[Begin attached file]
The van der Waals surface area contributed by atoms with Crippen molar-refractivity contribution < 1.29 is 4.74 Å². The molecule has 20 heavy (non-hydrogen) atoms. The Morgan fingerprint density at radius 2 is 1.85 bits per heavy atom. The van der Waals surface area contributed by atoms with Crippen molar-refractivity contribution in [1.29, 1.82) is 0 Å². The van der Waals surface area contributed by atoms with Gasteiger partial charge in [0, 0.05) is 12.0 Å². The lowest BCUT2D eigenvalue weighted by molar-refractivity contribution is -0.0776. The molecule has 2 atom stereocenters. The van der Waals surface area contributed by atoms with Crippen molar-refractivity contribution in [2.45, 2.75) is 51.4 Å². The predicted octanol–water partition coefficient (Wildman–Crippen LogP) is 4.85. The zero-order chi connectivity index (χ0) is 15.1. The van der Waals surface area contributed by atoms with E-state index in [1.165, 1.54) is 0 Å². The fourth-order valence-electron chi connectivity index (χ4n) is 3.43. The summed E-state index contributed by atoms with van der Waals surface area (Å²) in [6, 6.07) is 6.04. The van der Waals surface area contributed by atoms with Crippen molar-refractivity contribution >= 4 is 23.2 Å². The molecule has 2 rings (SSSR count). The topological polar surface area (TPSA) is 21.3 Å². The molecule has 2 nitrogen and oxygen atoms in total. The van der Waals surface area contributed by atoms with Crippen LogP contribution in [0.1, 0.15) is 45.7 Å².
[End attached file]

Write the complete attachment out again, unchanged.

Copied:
The van der Waals surface area contributed by atoms with Crippen molar-refractivity contribution < 1.29 is 4.74 Å². The molecule has 20 heavy (non-hydrogen) atoms. The Morgan fingerprint density at radius 2 is 1.85 bits per heavy atom. The van der Waals surface area contributed by atoms with Crippen molar-refractivity contribution in [1.29, 1.82) is 0 Å². The van der Waals surface area contributed by atoms with Gasteiger partial charge in [0, 0.05) is 12.0 Å². The lowest BCUT2D eigenvalue weighted by molar-refractivity contribution is -0.0776. The molecule has 2 atom stereocenters. The van der Waals surface area contributed by atoms with Crippen molar-refractivity contribution in [2.45, 2.75) is 51.4 Å². The predicted octanol–water partition coefficient (Wildman–Crippen LogP) is 4.85. The zero-order chi connectivity index (χ0) is 15.1. The van der Waals surface area contributed by atoms with E-state index in [1.165, 1.54) is 0 Å². The fourth-order valence-electron chi connectivity index (χ4n) is 3.43. The summed E-state index contributed by atoms with van der Waals surface area (Å²) in [6, 6.07) is 6.04. The van der Waals surface area contributed by atoms with Crippen molar-refractivity contribution >= 4 is 23.2 Å². The molecule has 2 rings (SSSR count). The topological polar surface area (TPSA) is 21.3 Å². The molecule has 2 nitrogen and oxygen atoms in total. The van der Waals surface area contributed by atoms with Crippen LogP contribution in [0.1, 0.15) is 45.7 Å².